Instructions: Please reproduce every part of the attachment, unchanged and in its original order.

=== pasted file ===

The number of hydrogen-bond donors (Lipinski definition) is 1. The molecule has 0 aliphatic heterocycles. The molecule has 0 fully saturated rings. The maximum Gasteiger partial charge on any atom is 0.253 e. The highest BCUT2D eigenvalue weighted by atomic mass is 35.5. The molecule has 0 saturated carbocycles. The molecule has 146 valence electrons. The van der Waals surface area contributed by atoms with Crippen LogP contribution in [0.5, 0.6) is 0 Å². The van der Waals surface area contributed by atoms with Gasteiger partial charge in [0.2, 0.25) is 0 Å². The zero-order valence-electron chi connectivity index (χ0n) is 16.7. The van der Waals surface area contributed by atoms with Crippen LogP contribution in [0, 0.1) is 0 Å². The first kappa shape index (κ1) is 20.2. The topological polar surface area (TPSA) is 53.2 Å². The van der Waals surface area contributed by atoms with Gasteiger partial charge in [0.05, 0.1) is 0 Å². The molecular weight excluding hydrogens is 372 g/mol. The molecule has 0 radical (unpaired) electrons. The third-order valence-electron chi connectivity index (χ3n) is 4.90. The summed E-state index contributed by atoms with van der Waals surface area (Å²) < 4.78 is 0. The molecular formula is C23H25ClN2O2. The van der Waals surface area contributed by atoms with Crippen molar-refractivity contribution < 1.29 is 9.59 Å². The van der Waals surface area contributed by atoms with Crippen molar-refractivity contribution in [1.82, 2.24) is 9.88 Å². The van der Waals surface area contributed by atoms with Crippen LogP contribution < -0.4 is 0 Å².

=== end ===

The number of hydrogen-bond donors (Lipinski definition) is 1. The molecule has 0 aliphatic heterocycles. The molecule has 0 fully saturated rings. The maximum Gasteiger partial charge on any atom is 0.253 e. The highest BCUT2D eigenvalue weighted by atomic mass is 35.5. The molecule has 0 saturated carbocycles. The molecule has 146 valence electrons. The van der Waals surface area contributed by atoms with Crippen LogP contribution in [0.5, 0.6) is 0 Å². The van der Waals surface area contributed by atoms with Gasteiger partial charge in [0.2, 0.25) is 0 Å². The zero-order valence-electron chi connectivity index (χ0n) is 16.7. The van der Waals surface area contributed by atoms with Crippen LogP contribution in [0, 0.1) is 0 Å². The first kappa shape index (κ1) is 20.2. The topological polar surface area (TPSA) is 53.2 Å². The van der Waals surface area contributed by atoms with Gasteiger partial charge in [0.05, 0.1) is 0 Å². The molecular weight excluding hydrogens is 372 g/mol. The molecule has 0 radical (unpaired) electrons. The third-order valence-electron chi connectivity index (χ3n) is 4.90. The summed E-state index contributed by atoms with van der Waals surface area (Å²) < 4.78 is 0. The molecular formula is C23H25ClN2O2. The van der Waals surface area contributed by atoms with Crippen molar-refractivity contribution < 1.29 is 9.59 Å². The van der Waals surface area contributed by atoms with Crippen molar-refractivity contribution in [1.82, 2.24) is 9.88 Å². The van der Waals surface area contributed by atoms with Crippen LogP contribution < -0.4 is 0 Å².